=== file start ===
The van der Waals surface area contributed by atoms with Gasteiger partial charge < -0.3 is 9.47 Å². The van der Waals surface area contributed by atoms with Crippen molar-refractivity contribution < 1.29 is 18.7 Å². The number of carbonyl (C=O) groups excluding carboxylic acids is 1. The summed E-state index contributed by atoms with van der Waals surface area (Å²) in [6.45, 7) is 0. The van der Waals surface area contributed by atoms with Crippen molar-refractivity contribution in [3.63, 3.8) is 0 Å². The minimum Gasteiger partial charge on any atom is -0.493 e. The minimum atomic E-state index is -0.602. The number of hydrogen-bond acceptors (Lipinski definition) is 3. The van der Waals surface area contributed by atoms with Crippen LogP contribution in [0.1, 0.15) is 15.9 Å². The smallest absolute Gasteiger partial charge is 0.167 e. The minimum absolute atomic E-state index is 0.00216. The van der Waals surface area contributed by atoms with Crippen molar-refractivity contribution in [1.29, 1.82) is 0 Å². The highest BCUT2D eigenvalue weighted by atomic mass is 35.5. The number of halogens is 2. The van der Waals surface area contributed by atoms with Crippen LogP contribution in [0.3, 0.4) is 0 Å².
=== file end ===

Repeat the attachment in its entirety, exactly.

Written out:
The van der Waals surface area contributed by atoms with Gasteiger partial charge < -0.3 is 9.47 Å². The van der Waals surface area contributed by atoms with Crippen molar-refractivity contribution < 1.29 is 18.7 Å². The number of carbonyl (C=O) groups excluding carboxylic acids is 1. The summed E-state index contributed by atoms with van der Waals surface area (Å²) in [6.45, 7) is 0. The van der Waals surface area contributed by atoms with Crippen molar-refractivity contribution in [3.63, 3.8) is 0 Å². The minimum Gasteiger partial charge on any atom is -0.493 e. The minimum atomic E-state index is -0.602. The number of hydrogen-bond acceptors (Lipinski definition) is 3. The van der Waals surface area contributed by atoms with Crippen LogP contribution in [0.1, 0.15) is 15.9 Å². The smallest absolute Gasteiger partial charge is 0.167 e. The minimum absolute atomic E-state index is 0.00216. The van der Waals surface area contributed by atoms with Crippen molar-refractivity contribution in [1.29, 1.82) is 0 Å². The highest BCUT2D eigenvalue weighted by atomic mass is 35.5. The number of halogens is 2. The van der Waals surface area contributed by atoms with Crippen LogP contribution in [0.3, 0.4) is 0 Å².